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The Daily Wildcat

The Daily Wildcat

 

    “Meet Yourself festival celebrates local diversity through food, arts”

    Juana Casillas of the Blessed Kateri Tekakwitha Native American Church finishes cooking a piece of fry bread yesterday afternoon at the Tucson Meet Yourself festival at El Presidio Park. The three-day event was a chance for Tucsonans to taste, hear and experience local culture.
    Juana Casillas of the Blessed Kateri Tekakwitha Native American Church finishes cooking a piece of fry bread yesterday afternoon at the Tucson Meet Yourself festival at El Presidio Park. The three-day event was a chance for Tucsonans to taste, hear and experience local culture.

    Polish sausages, American Indian fry bread, square dancing and reggae were some of the tastes, sights and sounds at the Tucson Meet Yourself festival this weekend in downtown Tucson.

    The event at El Presidio Park, 115 N. Church Ave., is meant to bring different cultures in Tucson together and foster respect of the cultural diversity in Southern Arizona, said Jim Griffith, a folklorist and founder of Tucson Meet Yourself.

    “”There’s entertainment documenting and integrating the living culture and heritage of the region of Southern Arizona and Sonora,”” said Maribel Alvarez, a Southwestern studies assistant research professor.

    The UA has involved itself with the festival for years, and this year UA students ran the children’s games area and represented various cultural groups, Alvarez said.

    Mai-Ly Duong, a psychology junior and president of the UA Vietnamese Student Association, said the Vietnamese Student Association participated in the event to share Vietnamese culture with others and to expose themselves to other cultures.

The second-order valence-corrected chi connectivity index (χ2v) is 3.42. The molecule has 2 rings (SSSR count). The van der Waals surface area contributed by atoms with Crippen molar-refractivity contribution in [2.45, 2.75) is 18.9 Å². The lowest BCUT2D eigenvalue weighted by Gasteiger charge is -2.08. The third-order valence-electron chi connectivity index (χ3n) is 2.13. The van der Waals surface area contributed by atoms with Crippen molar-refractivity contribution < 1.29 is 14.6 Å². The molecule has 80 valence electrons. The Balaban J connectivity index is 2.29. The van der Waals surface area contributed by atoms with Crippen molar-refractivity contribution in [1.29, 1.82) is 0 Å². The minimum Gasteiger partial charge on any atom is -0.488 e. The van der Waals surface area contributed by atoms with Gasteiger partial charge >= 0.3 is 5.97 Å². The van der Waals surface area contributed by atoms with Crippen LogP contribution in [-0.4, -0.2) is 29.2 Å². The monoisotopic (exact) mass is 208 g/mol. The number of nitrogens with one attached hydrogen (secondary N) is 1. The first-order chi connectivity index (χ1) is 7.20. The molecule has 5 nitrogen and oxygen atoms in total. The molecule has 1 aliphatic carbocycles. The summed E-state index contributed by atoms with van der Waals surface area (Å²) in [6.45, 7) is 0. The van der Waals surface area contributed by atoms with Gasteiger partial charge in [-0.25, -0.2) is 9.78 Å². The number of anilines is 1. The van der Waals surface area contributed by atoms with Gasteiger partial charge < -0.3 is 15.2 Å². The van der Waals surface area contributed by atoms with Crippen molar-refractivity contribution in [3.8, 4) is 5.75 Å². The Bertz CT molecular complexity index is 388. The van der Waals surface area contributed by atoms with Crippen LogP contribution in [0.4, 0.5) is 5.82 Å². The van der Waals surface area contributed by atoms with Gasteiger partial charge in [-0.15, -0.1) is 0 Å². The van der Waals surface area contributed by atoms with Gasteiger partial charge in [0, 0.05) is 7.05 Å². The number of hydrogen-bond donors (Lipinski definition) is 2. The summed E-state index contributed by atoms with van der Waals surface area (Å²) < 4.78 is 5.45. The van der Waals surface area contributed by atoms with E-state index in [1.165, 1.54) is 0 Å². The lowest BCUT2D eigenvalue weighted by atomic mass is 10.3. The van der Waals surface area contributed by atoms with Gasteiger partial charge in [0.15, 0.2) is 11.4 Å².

“”Our culture is important to us. We should also examine and recognize that other cultures are important,”” Duong said.

    The group sold food at the event, including meat kebabs, fruit kebabs and boba tea, flavored tea drinks with tapioca.

    “”Last year we made about $800 to go to a national convention for VSAs around America,””

    Duong said. “”Vietnam just got hit with a hurricane, so we’re also raising funds for Vietnam.””

    Cenkhan Murzioglu, a pre-computer science sophomore and treasurer of the UA Turkish Society, was also there for fundraising purposes.

    “”We want to introduce our culture to new people,”” Murzioglu said. “”We’re selling baklava. We’ll probably make about $5,000 because everyone loves baklava.””

    Food is an integral part of a good festival, Griffith said.

    “”There are different kinds of art here; music, dance, food. If you don’t think food is an art form, I don’t want to come around your door during supper,”” Griffith said.

    “”The event has come to be so well-known for the food offerings and has earned the nickname ‘Tucson Eat Yourself,'”” said Aaron Ireland, an education graduate student.

    “”It’s a feel-good event with good food,”” Ireland said. “”It’s something I did with my mom when I was 8 years old and I’ve come back ever since.””

    “”When we started this, we said ‘Let’s have a party,’ ‘Let’s have a festival.’ And after 33 years we’re still a learning community. It’s all good growth,”” said Loma Griffith, Jim Griffith’s wife.

    Loma Griffith said there was a wider range of ethnicities at the park this weekend than she’s ever seen.

    “”The audience is enjoying an unlikely type of music, people of all ages and many ethnic groups,”” Loma Griffith said.

    It’s a huge community event that grows bigger every year with little children, adults and students, Ireland said.

    “”We’re better at attracting a younger crowd,”” Jim Griffith said. “”But you’ll see a lot of different types here. Tucson is made up of smaller communities. Many of these communities have their own way of creating beauty.””

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